Techniques in Nutrition Sciences Research
Topics in Metabolic Nutrition
Topics in Community Nutrition
Independent Study in NFS
Independent Study in NFS
Independent Study in NFS
Independent Study in NFS
Independent Study in NFS
Special Topics in NFS
Special Topics in NFS
Special Topics in NFS
Special Topics in NFS
Special Topics in NFS
Neuroanatomy and Behavior
Total Credits90.0

Also includes any course in IPS 700-899, NHP 700-899, and RSCH 700-899.

Sample Plan of Study

First Year
NFS 5263.0RSCH 7213.0NFS 5463.0
RSCH 7203.0Electives6.0RSCH 7223.0
Elective3.0 Elective3.0
 9 9 9
Second Year
RSCH 7003.0Electives9.0NFS 6293.0
Electives6.0 NFS 9973.0
  RSCH 743 or 7423.0
 9 9 9
Third Year
NFS 9999.0NFS 9999.0NFS 9999.0
 9 9 9
Fourth Year
NFS 9999.0  
Total Credits 90

Nutrition Sciences Faculty

Nyree Dardarian, MS, RD, LDN, CSSD, FAND (Drexel University) Director, Center for Nutrition & Performance. Clinical Assistant Professor. Energy expenditure; sports nutrition
Angelo Del Parigi, MD (University of Bari, Italy) Courtesy Appointment. Visiting Research Professor.
Jonathan Deutsch, PhD (New York University). Professor. Social and cultural aspects of food, culinary education, culinary improvisation, recipe and product development; food sustainability.
RoseAnn DiMaria-Ghalili, PhD, MSN, BSN, CNSC (New York University, School of Education, Division of Nursing). Associate Professor. Nutrition and surgical recovery to improve the care of older adults undergoing surgery; nutrition assessment, inflammation, and health outcomes.
Susan Ettinger, PhD, RD, DABN, CDN (Columbia University) Courtesy Appointment. Visiting Research Professor.
Debi Page Ferrarello, RN, MSN, MS, IBCLC, RLC (Jefferson University, Arcadia University). Instructor. Human lactation
Andrea Judge, MPH, IBCLC, RLC (University of North Carolina). Clinical Instructor. Human lactation
Beth L. Leonberg, MS, MA, RDN, CSP, FAND, LDN (Colorado State University, Rowan University) Director, Didactic Program in Dietetics . Associate Clinical Professor. Pediatric nutrition.
Rachelle Lessen, MS, RD, IBCLC, LDN (Arcadia University). Instructor. Human lactation
Michael Lowe, PhD (Boston College). Professor. Prevention and treatment of eating disorders and obesity; effects of appetitive responsiveness and dietary restraint on eating regulation; psychobiology of obesity-proneness; empirical foundations of unconscious processes.
Brandy-Joe Milliron, PhD (Arizona State University). Associate Professor. The development and evaluation of modifications in the natural environment to promote healthier living; farm to table school initiatives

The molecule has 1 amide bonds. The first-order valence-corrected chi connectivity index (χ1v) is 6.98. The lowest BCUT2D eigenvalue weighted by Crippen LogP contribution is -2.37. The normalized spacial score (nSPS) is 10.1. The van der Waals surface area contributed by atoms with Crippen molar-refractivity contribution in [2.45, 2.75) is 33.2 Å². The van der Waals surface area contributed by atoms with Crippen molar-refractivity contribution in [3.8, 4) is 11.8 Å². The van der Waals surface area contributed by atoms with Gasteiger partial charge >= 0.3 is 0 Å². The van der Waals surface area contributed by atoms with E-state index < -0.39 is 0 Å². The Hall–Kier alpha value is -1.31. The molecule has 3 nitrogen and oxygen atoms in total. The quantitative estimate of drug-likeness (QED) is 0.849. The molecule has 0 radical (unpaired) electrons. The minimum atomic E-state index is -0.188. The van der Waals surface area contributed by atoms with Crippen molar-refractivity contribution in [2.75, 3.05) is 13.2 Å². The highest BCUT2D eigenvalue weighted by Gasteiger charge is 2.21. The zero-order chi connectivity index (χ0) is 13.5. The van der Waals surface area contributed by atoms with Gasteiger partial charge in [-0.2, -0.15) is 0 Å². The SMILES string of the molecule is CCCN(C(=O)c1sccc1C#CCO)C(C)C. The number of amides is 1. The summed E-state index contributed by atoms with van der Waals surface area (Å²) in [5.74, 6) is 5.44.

Jennifer Nasser, PhD, RD, FTOS (Rutgers University). Associate Professor. Dopamine-mediated mechanisms of food intake regulation in humans and its impact on metabolic homeostasis, especially as it applies to obesity, eating disorders and aging. Implementation of methods to maximize nutrient density of food provided in community food services.
Irene E. Olsen, PhD, RD, LDN (Tufts University) Courtesy Appointment. Visiting Research Professor.
Kavitha Penugonda, PhD (Kansas State University) Manager, Nutritional Biochemistry Laboratory. Assistant Clinical Professor. Nutrient bioavailability in foods; nutritional supplements on health
Jennifer Quinlan, PhD (North Carolina State University). Professor. Food microbiology; microbiological quality and safety of produce, dairy and meat products in markets in high vs. low socioeconomics areas, Bacillus and Clostridium spores in food processing.
Sobhana Ranjan, PhD, RD (University of Delhi, India) Courtesy Appointment. Visiting Research Professor.
Patricia A. Shewokis, PhD (University of Georgia). Professor. Roles of cognition and motor function during motor skill learning; role of information feedback frequency on the memory of motor skills, noninvasive neural imaging techniques of functional near infrared spectroscopy(fNIRS) and electroencephalography (EEG) and methodology and research design.
Deeptha Sukumar, PhD (Rutgers University). Associate Professor. Vitamin D and magnesium and bone mineral density; obesity and bone mineral density.
Stella Lucia Volpe, PhD, RD, ACSM-CEP, FACSM (Virginia Polytechnic Institute and State University) Visiting Research Professor, courtesy appointment. Professor. Nutrition Sciences. Prevention of obesity and diabetes across the lifespan; mineral metabolism and exercise; energy balance; sports nutrition.

Emeritus Faculty

Donna H. Mueller, PhD (Temple University). Associate Professor Emeritus. Clinical nutrition; pediatric nutrition; nutrition in pulmonary diseases, especially cystic fibrosis; nutrition in developmental delay; dental nutrition; dietetic education and professional development.